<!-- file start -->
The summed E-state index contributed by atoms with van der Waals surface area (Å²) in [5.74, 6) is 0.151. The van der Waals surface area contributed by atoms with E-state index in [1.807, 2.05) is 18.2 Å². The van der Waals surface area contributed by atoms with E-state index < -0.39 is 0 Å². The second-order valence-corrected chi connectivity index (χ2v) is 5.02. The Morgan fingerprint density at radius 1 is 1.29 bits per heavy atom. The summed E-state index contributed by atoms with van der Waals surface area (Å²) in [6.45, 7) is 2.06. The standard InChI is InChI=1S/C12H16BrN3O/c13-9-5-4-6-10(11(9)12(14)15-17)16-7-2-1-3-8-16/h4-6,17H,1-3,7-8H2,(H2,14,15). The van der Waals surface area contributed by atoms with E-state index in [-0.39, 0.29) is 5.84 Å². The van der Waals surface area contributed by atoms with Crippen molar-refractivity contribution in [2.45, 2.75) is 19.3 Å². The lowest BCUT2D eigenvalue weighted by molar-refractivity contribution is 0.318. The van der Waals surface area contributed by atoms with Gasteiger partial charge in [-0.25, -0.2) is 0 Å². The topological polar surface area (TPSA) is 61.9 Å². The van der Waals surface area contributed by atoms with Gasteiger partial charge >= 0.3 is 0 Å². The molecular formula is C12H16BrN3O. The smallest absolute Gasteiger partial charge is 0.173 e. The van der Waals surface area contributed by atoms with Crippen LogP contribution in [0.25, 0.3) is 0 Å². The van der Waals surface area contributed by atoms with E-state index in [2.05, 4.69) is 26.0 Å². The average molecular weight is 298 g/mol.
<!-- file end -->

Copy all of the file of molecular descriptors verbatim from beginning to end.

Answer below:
The summed E-state index contributed by atoms with van der Waals surface area (Å²) in [5.74, 6) is 0.151. The van der Waals surface area contributed by atoms with E-state index in [1.807, 2.05) is 18.2 Å². The van der Waals surface area contributed by atoms with E-state index < -0.39 is 0 Å². The second-order valence-corrected chi connectivity index (χ2v) is 5.02. The Morgan fingerprint density at radius 1 is 1.29 bits per heavy atom. The summed E-state index contributed by atoms with van der Waals surface area (Å²) in [6.45, 7) is 2.06. The standard InChI is InChI=1S/C12H16BrN3O/c13-9-5-4-6-10(11(9)12(14)15-17)16-7-2-1-3-8-16/h4-6,17H,1-3,7-8H2,(H2,14,15). The van der Waals surface area contributed by atoms with E-state index in [-0.39, 0.29) is 5.84 Å². The van der Waals surface area contributed by atoms with Crippen molar-refractivity contribution in [2.45, 2.75) is 19.3 Å². The lowest BCUT2D eigenvalue weighted by molar-refractivity contribution is 0.318. The van der Waals surface area contributed by atoms with Gasteiger partial charge in [-0.25, -0.2) is 0 Å². The topological polar surface area (TPSA) is 61.9 Å². The van der Waals surface area contributed by atoms with Gasteiger partial charge >= 0.3 is 0 Å². The molecular formula is C12H16BrN3O. The smallest absolute Gasteiger partial charge is 0.173 e. The van der Waals surface area contributed by atoms with Crippen LogP contribution in [0.25, 0.3) is 0 Å². The van der Waals surface area contributed by atoms with E-state index in [2.05, 4.69) is 26.0 Å². The average molecular weight is 298 g/mol.